Waitrose extends 'bring your own' container trial to reduce plastic waste

'We are determined to build on the work we’ve already done to reduce packaging'

Olivia Petter
Thursday 01 August 2019 07:53 BST
One Waitrose customer uses the self-serve pasta dispensers
One Waitrose customer uses the self-serve pasta dispensers

Waitrose is extending its "bring your own" container trial that encourages customers to buy and refill produce.

In April, the supermarket chain, which is part of John Lewis & Partners, started selling items such as cereals, pasta, coffee and rice in large dispensers as part of the scheme, which it hopes will effectively reduce waste from plastic packaging.

The retailer also offered a pick and mix zone for frozen fruit as part of its “Waitrose Unpacked” scheme, as it was dubbed.

The scheme also features a borrow-a-box concept, allowing shoppers to pay a £5 deposit to take a container home before returning it on their next visit.

Prices are roughly 15 per cent cheaper in the refillable section compared to packaged items so as to encourage customers to make the most of the eco-friendly initiative.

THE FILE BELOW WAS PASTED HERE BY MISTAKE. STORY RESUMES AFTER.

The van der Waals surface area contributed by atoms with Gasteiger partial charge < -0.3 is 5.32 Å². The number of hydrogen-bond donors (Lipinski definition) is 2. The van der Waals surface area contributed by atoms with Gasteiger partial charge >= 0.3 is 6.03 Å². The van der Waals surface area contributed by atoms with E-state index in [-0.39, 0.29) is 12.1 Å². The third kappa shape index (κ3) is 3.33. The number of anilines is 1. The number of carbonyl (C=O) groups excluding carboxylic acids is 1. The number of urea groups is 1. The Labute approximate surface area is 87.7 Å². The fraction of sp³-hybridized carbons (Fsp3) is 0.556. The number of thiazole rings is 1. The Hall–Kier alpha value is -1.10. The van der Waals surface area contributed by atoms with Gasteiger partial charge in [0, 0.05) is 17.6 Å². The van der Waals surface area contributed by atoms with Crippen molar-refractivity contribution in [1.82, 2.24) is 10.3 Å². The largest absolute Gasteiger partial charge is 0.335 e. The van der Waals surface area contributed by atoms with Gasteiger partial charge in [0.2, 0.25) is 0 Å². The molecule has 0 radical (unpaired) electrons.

The initial trial ran in the Botley Road Waitrose in Oxford and after it was met with a positive response from shoppers, the retailer has decided it will extend it beyond the original end date of 18 August and roll the scheme out three additional stores in Cheltenham, Abingdon and Wallingford.

Tor Harris, head of corporate social responsibility for Waitrose, said the reaction to Waitrose Unpacked has been "incredible".

"We are keen to take the 'Unpacked' concept forward and these additional tests will help us achieve this as well as understand its commercial viability," she added.

"Through working with our customers and suppliers we will continue to learn and develop ideas which have the potential to be rolled out more widely."

Shoppers will be able to choose frozen fruit in a pick and mix style section (Waitrose & Partners)

When the initial trial was announced, Ariana Densham, an oceans campaigner for Greenpeace UK, described it as “bold”.

“Lots of supermarkets are starting to sell loose fruit and vegetables, but this kind of innovation could spark a refill culture that’s so desperately needed to cut plastics in mainstream shops,” she added.

“The top 10 UK supermarkets produce 810,000 tonnes of throwaway packaging each year, so we need to see other major retailers taking plastic reduction seriously and following Waitrose’s lead.”

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